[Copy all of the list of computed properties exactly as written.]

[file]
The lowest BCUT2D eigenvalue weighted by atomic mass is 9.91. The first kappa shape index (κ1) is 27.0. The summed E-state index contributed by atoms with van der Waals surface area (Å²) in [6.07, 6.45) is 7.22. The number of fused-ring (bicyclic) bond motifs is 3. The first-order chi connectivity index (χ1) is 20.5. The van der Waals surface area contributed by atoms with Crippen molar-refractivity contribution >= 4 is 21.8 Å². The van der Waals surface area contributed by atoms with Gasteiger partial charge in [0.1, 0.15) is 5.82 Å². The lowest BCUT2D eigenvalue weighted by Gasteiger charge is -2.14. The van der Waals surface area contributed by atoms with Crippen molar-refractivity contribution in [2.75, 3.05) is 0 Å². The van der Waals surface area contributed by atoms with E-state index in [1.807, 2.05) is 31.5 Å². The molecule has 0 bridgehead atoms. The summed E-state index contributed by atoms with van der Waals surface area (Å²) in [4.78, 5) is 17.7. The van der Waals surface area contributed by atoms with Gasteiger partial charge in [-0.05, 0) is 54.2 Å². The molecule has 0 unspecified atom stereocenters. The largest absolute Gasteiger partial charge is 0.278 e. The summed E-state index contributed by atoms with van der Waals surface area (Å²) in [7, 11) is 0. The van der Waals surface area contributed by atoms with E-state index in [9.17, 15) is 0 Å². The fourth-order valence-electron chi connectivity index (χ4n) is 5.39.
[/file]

The lowest BCUT2D eigenvalue weighted by atomic mass is 9.91. The first kappa shape index (κ1) is 27.0. The summed E-state index contributed by atoms with van der Waals surface area (Å²) in [6.07, 6.45) is 7.22. The number of fused-ring (bicyclic) bond motifs is 3. The first-order chi connectivity index (χ1) is 20.5. The van der Waals surface area contributed by atoms with Crippen molar-refractivity contribution >= 4 is 21.8 Å². The van der Waals surface area contributed by atoms with Gasteiger partial charge in [0.1, 0.15) is 5.82 Å². The lowest BCUT2D eigenvalue weighted by Gasteiger charge is -2.14. The van der Waals surface area contributed by atoms with Crippen molar-refractivity contribution in [2.75, 3.05) is 0 Å². The van der Waals surface area contributed by atoms with E-state index in [1.807, 2.05) is 31.5 Å². The molecule has 0 bridgehead atoms. The summed E-state index contributed by atoms with van der Waals surface area (Å²) in [4.78, 5) is 17.7. The van der Waals surface area contributed by atoms with Gasteiger partial charge in [-0.05, 0) is 54.2 Å². The molecule has 0 unspecified atom stereocenters. The largest absolute Gasteiger partial charge is 0.278 e. The summed E-state index contributed by atoms with van der Waals surface area (Å²) in [7, 11) is 0. The van der Waals surface area contributed by atoms with E-state index in [9.17, 15) is 0 Å². The fourth-order valence-electron chi connectivity index (χ4n) is 5.39.